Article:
The Sparrow and the Mouse: Creating the Music of Edith Piaf (A Sisterscene Production) Toronto 2011 Fringe Review

I wish I had had the opportunity to see The Sparrow and the Mouse: Creating the Music of Edith Piaf, prior to visiting Piaf’s grave in Père Lachaise cemetery, Pairs, France in 2009. The significance of her location amongst kings, noblemen, and the elite in every arena from politics to literature would have had more impact had I known of her brothel upbringing as the “illegitimate” daughter of a street singer and a street acrobat turned soldier.

Edith Piaf’s place in the canon is now inarguable; her work is frequently performed by classical and operatic singers such as Melanie Gall. The writer, singer and actor along with director, Karen Gall, and pianist Erin Craig manage to handily avoid any of the expected pitfalls of a musical, historical-biography, one-hander. Piaf’s life offers rich dramatic fodder, capably brought to life by Melanie Gall’s expressive performance. Piaf’s story is told from the perspective of her half-sister, closest confidant and musical collaborator, Simone Berteaut (Melanie Gall).

The frankly and well-told, narrative of Piaf’s life is interspersed with some of her most well-known songs; and a few less well-known. The thoughtfully chosen songs were companions to the story-telling, vividly illustrating the relationship between Piaf/Berteaut’s music and their profound experiences.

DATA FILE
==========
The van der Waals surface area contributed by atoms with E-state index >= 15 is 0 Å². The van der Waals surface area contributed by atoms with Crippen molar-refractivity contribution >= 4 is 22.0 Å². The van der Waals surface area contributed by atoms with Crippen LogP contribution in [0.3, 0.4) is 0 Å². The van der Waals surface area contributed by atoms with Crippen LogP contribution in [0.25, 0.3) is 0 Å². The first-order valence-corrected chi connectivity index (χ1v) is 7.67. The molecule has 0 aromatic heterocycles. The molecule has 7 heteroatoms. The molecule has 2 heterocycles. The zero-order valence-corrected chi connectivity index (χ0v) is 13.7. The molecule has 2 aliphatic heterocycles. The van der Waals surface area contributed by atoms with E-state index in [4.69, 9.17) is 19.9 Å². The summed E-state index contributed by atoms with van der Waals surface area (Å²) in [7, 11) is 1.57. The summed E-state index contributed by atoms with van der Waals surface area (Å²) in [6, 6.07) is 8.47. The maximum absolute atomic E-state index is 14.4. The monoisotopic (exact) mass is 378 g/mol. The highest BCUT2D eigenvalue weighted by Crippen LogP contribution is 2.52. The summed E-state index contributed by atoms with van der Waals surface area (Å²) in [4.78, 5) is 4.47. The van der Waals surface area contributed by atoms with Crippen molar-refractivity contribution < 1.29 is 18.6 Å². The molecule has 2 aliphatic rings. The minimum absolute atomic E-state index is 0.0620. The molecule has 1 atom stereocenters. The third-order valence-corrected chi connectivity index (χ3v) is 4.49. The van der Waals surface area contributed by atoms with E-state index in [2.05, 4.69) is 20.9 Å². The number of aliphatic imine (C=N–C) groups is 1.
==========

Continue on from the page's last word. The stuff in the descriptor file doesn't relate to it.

Most of the songs were performed in the original French so a basic grasp of the language is helpful in appreciating the connection between the anecdotes and the songs. The French is everyday rather than poetic and Gall’s command of the language is superb; I found it fairly easy to get the gist of most of the lyrics.

Even if you don’t remember so much as “Bonjour” from your high school pseudo French class, The Sparrow and Mouse is still worth seeing. The issues Piaf faced are timeless (although I am really glad I don’t live in Paris circa 1920). Gall’s performance is heartfelt. The songs are beautiful and engaging. Worth it for the singing alone and a must see for music history buffs and those who love them.

The Sparrow and the Mouse: Creating the Music of Edith Piaf plays at venue 3, Bathurst Street Theatre 

– Playing: 

Wed, July 13 1:45 PM 339
Thu, July 14 9:15 PM 350
Sat, July 16 2:15 PM 360
Sun, July 17 5:15 PM 369

– All individual Fringe tickets are $10 ($5 for FringeKids) at the door (cash only). Tickets are available online at www.fringetoronto.com, by phone at 416-966-1062, in person at The Randolph Centre for the Arts, 736 Bathurst Street (Advance tickets are $11 – $10+$1 convenience fee)

– Several money-saving passes are available if you plan to see at least 5 shows